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At present, following the Coronavirus Act 2020, both a section 21 and section 8 notice served pursuant to the Housing Act 1988 must provide the tenant with three months’ notice.
This will remain in place until 30 September 2020, although this may be extended in due course.
Until 30 September 2020, a landlord cannot forfeit a lease, whether by peaceable re-entry or court proceedings on the basis of rent arrears.
However, a lease can still be forfeited following a breach of any lease terms other than non-payment of rent. A notice pursuant to section 146 of the Law of Property Act 1925 will need to be served on the tenant, this must provide the tenant with a reasonable period of time to remedy the breach.
In March 2020, an automatic stay was put in place in respect of ongoing possession claims made under part 55 of the Civil Procedure Rules until June 2020. This was subsequently extended until 23 August 2020. This stay did not apply to claims against persons unknown (Trespassers), applications for interim possession orders or applications for agreed case management directions.
Under The Civil Procedure (Amendment No 4) (Coronavirus) Rules 2020, a new practice direction (55C) has been introduced, which deals with how possession matters will be dealt with once the automatic stay ends on 23 August 2020. This new practice direction will be in force until 28 March 2021 (“the interim period”).
Stayed claims will not be listed, relisted, heard or referred to a judge under rule 55.15 until either party has filed and served a written notice, called a reactivation notice, confirming that they wish for any of these actions to take place.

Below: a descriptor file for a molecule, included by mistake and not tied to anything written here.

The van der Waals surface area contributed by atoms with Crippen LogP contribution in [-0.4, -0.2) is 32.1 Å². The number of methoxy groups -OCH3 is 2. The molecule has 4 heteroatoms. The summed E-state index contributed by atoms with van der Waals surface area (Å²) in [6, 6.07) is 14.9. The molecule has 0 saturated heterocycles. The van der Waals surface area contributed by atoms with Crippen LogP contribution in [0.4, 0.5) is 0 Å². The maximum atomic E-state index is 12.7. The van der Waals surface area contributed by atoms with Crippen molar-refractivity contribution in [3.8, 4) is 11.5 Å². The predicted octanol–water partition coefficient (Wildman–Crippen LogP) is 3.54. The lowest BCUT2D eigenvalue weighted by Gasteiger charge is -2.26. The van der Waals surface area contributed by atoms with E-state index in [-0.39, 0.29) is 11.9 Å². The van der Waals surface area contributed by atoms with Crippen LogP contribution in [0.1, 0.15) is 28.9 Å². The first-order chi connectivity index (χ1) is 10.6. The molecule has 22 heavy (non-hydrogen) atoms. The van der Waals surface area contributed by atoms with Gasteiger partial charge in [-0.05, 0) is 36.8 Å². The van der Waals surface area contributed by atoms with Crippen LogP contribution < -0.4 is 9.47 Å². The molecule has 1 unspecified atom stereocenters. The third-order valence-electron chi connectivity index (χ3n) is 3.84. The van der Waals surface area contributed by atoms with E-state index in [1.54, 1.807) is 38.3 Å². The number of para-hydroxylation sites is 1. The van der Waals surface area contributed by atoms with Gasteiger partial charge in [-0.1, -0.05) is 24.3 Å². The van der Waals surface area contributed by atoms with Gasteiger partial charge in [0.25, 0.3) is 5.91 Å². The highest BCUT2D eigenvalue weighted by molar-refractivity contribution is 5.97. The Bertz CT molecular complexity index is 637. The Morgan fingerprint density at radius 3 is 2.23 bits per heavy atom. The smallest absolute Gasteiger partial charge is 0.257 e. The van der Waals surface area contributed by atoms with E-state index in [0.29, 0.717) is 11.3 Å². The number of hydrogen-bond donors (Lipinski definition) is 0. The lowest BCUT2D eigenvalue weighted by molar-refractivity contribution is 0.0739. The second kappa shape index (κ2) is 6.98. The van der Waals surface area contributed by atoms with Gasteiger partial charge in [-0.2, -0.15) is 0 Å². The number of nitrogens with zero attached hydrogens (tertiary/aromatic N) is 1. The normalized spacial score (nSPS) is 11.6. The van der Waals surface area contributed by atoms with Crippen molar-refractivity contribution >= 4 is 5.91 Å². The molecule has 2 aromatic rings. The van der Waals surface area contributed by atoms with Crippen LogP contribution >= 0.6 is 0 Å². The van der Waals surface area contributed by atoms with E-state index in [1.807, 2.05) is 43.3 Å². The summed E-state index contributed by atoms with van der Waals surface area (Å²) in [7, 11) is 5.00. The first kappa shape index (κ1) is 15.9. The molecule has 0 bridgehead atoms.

A reactivation notice must confirm the party filing it wishes for the case to be listed, relisted, heard or referred; and (except for appeals) set out what knowledge that part has as to the effect of the coronavirus pandemic on the defendant and any dependants.
Where a reactivation notice is filed and served by the claimant and the claim is based on rent arrears, the claimant will be required to provide an updated rent account for the previous two years with the notice.
Furthermore, if the court had listed a trial date before 27 March 2020, this will be vacated, and the case stayed unless a reactivation notice (and an updated rent account) is filed not less than 42 days prior to the listed hearing date.
If neither party file nor serve a reactivation notice by 16:00 on 29 January 2021, the claim will be automatically stayed. This stay will not be classed as a sanction for a breach and a mere application to lift the stay will be required rather than an application for relief from sanction.
Although the automatic stay, in reality, applies to all claims issued before 23 August 2020, the above does not apply to claims issued between 03 August 2020 and 22 August 2020. These are dealt with below, in addition to claims issued after 23 August 2020.
Where the court lists or relists a hearing, it must (unless ordered otherwise) give at least 21 days’ notice to the parties of any hearing listed or relisted in response to a reactivation notice.